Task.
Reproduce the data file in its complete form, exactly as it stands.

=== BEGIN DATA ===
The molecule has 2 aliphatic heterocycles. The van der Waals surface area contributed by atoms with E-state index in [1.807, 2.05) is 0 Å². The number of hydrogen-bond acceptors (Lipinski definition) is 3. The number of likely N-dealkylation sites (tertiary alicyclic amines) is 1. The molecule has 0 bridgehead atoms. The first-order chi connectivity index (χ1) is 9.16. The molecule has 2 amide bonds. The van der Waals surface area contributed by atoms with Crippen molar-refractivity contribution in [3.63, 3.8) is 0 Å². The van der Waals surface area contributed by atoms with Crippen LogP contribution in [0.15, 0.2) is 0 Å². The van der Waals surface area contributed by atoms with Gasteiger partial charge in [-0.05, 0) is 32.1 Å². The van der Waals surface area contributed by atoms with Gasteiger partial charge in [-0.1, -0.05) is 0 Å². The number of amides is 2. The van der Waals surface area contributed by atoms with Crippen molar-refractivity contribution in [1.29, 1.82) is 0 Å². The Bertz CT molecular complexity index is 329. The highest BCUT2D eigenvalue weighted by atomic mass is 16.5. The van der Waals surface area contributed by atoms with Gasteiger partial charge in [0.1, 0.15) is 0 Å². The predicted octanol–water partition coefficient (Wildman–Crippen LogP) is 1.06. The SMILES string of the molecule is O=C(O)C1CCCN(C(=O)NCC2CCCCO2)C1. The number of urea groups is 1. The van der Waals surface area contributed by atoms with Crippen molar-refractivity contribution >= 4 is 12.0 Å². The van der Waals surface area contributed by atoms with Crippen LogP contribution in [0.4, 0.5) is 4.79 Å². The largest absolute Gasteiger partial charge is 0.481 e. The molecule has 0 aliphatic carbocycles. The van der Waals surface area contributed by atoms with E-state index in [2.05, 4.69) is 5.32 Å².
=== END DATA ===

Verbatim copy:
The molecule has 2 aliphatic heterocycles. The van der Waals surface area contributed by atoms with E-state index in [1.807, 2.05) is 0 Å². The number of hydrogen-bond acceptors (Lipinski definition) is 3. The number of likely N-dealkylation sites (tertiary alicyclic amines) is 1. The molecule has 0 bridgehead atoms. The first-order chi connectivity index (χ1) is 9.16. The molecule has 2 amide bonds. The van der Waals surface area contributed by atoms with Crippen molar-refractivity contribution in [3.63, 3.8) is 0 Å². The van der Waals surface area contributed by atoms with Crippen LogP contribution in [0.15, 0.2) is 0 Å². The van der Waals surface area contributed by atoms with Gasteiger partial charge in [-0.05, 0) is 32.1 Å². The van der Waals surface area contributed by atoms with Gasteiger partial charge in [-0.1, -0.05) is 0 Å². The number of amides is 2. The van der Waals surface area contributed by atoms with Crippen molar-refractivity contribution in [1.29, 1.82) is 0 Å². The Bertz CT molecular complexity index is 329. The highest BCUT2D eigenvalue weighted by atomic mass is 16.5. The van der Waals surface area contributed by atoms with Gasteiger partial charge in [0.1, 0.15) is 0 Å². The predicted octanol–water partition coefficient (Wildman–Crippen LogP) is 1.06. The SMILES string of the molecule is O=C(O)C1CCCN(C(=O)NCC2CCCCO2)C1. The number of urea groups is 1. The van der Waals surface area contributed by atoms with Crippen molar-refractivity contribution >= 4 is 12.0 Å². The van der Waals surface area contributed by atoms with Crippen LogP contribution in [0.4, 0.5) is 4.79 Å². The largest absolute Gasteiger partial charge is 0.481 e. The molecule has 0 aliphatic carbocycles. The van der Waals surface area contributed by atoms with E-state index in [2.05, 4.69) is 5.32 Å².